Western media companies have long faced ethical challenges in order to access the vast Chinese market. But after accepting Beijing's censorship and experiencing a series of attacks on its network, Google announced last week that it has had enough, and it is threatening to pull out of China.
China aspires to be considered a trustworthy global economic leader, but plenty of corporations doing business in that country share Google's frustration at having to abide by different rules in the Middle Kingdom.
How will the China-Google skirmish shake out? What lessons or cautionary tales does China's experience offer repressive governments and their tech-savvy opponents in places like Iran and Cuba? What, if anything, should the Obama administration do to keep the Web free, worldwide? On Thursday, Jan. 21, Secretary of State Hillary Clinton is expected to outline the administration's plans in a major address on Internet freedom.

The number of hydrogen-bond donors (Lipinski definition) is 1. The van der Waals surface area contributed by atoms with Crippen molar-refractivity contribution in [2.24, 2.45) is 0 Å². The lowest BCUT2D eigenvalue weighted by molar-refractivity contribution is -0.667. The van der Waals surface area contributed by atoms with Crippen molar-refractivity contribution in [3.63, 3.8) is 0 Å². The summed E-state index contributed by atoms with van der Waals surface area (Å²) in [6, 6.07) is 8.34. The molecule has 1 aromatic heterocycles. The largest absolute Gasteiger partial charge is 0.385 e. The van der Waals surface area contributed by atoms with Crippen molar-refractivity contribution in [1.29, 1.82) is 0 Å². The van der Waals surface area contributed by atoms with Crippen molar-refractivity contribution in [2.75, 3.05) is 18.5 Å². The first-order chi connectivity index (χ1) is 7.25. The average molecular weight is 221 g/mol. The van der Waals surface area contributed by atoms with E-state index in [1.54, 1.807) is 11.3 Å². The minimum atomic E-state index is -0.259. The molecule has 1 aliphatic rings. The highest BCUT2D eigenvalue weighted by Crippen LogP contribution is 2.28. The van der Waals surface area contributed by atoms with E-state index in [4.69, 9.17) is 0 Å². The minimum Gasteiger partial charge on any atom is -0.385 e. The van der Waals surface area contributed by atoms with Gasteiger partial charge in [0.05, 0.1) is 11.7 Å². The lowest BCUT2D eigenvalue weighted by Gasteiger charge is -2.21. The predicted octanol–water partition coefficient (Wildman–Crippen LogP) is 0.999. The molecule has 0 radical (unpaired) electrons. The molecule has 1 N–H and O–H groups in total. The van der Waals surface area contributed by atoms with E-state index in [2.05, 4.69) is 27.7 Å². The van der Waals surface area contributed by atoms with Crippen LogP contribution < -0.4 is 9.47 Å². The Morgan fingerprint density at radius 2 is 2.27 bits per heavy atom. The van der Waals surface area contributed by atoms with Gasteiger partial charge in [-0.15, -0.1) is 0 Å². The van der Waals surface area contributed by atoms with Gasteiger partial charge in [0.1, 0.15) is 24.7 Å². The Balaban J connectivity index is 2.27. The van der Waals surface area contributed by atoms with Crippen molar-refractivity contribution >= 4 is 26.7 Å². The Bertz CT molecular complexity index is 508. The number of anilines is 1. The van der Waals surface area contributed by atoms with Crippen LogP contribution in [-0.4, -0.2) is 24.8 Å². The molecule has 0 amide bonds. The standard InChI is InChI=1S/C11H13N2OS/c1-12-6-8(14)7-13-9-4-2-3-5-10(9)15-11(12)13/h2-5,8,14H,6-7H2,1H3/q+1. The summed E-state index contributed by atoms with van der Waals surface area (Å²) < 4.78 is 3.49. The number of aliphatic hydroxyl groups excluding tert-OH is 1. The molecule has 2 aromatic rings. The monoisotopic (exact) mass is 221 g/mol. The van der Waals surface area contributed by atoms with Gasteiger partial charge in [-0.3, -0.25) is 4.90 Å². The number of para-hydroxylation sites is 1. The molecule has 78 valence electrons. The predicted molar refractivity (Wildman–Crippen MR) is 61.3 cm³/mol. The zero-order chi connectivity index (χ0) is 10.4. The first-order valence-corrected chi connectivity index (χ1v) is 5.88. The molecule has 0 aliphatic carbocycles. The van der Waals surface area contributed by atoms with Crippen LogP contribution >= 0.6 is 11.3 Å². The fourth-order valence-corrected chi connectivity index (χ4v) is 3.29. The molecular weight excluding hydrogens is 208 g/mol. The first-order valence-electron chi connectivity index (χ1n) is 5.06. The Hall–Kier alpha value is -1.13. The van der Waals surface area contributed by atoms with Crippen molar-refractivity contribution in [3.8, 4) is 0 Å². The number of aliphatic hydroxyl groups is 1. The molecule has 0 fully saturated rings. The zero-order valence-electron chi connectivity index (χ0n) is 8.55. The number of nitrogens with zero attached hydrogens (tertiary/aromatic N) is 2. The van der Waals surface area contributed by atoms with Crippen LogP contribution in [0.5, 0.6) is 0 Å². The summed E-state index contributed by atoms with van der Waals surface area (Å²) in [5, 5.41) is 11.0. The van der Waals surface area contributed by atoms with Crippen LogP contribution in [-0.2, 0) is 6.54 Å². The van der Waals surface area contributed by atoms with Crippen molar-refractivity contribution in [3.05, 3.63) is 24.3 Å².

On the eve of Clinton's speech, Atlantic correspondent and New America board member James Fallows moderated a discussion involving Open Society Institute fellow Rebecca MacKinnon, Foreign Policy contributing editor Evgeny Morozov, Columbia Law School professor and Slate contributor Tim Wu, and Clinton's senior adviser for innovation, Alec Ross.
You can also watch archived video of the discussion below.
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